Article about Henrik Saar

Art and life - Art critic Tom Jørgensen

Article by Tom Jørgensen, editor of Kunstavisen, Bachelor of Art History 2008

Tom Jørgensen

Art and life

About Henrik Saar's picture world:

There may be many reasons for painting figuratively, but if there is, as in Henrik Saar's case, a close connection between life and work, it is an existential necessity. Henrik Saar's stories would like to pass on to us, can simply not be conveyed in another way than through recognizable imagery. And not any recognizable imagery. The inspiration comes from the old masters. The Renaissance and the Baroque When the images were based on carefully planned drawings, they transferred to the canvas to add layers of pure colors in transparency until the surface stand sparkling and shining like a pearl mother. Henrik Saar combines the lines and contours of the Florentine school with the Venetian cultivation of the color. The result is a unique, personal, and above all, an uncompromising way to paint.

However, it would be wrong to call Henrik Saar's style too realistically. His images, with their stylized contours, non-naturalistic abbreviations, and often consciously skewed perspectives, do not live up to the classic central perspective painting. Inspiration from pre-Columbian art, from Mexican masonry, symbolism, surrealism, and the generally dreamy and enigmatic atmosphere, Henrik Saar's images are not known as reality imitation. The reality being treated in his paintings, on the other hand, is the inner reality. The process of thoughts and feelings that the artist experienced in the artistic moment of life experienced a life of disease and violent personal upsets. Conversions so big and so painful that the painting has literally been a rescue plan for Henrik Saar. Here he has been able to process the chaotic feelings that have prevailed in his mind. Here he has been able to get them out and over on the canvas in a process that can only be described as healing. On the inevitable question of how a painting of such a distinctly personal-psychological character may be of general interest, one can answer that Henrik Saar, like the surrealists, believes that behind the pure personal feelings lies shared experience across time and place. A way to perceive the world, which is pre-linguistic, magical, and mythical. A world of faith and hope, of pain, suffering, and fear of salvation and redemption. Everything tied together by destiny, in most cases only half-conscious. Therefore, it is not coincidental that Henrik Saar's paintings rest much of the mood found in Latin American literature. A spirit of magic and fate and with a sensation we rarely see on our cooler Scandinavian latitudes. It has often added humor that can only be described as carbon-black with the splash of desperation that makes it really hot.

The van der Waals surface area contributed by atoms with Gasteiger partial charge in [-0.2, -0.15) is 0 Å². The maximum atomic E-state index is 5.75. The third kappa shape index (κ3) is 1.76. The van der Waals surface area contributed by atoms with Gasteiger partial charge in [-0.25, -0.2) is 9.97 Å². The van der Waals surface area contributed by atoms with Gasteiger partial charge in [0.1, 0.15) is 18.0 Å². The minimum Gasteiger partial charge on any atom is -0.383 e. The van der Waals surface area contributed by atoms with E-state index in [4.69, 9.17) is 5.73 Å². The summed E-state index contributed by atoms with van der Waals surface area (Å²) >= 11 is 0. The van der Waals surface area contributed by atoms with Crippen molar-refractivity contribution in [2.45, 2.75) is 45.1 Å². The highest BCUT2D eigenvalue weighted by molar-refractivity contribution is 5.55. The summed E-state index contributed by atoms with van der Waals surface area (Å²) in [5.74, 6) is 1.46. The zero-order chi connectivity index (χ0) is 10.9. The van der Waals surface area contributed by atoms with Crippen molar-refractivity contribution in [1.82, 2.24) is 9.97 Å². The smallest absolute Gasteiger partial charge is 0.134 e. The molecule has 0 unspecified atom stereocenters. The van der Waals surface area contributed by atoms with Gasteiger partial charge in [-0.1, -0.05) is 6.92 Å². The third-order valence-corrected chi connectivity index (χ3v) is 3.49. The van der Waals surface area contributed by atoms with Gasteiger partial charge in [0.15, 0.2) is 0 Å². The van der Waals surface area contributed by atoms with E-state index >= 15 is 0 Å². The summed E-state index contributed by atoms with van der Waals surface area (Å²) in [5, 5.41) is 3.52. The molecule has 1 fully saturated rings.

Henrik Saar's pictorial world, with his uncompromising seriousness and existential gravity, is, of course, hard to swallow for a part of a Danish audience who rarely encounters art that has anything to offer other than formal experiments or superficial decorative qualities. That art can also deal with life and death; fate, faith, and doubt makes many of us a little uncertain and reserved. However, if you give a slight drop in your usual viewing distance, you will experience both an artistic and human challenge in Henrik Saar's paintings. A challenge that will ultimately ideally make a difference in one's life.

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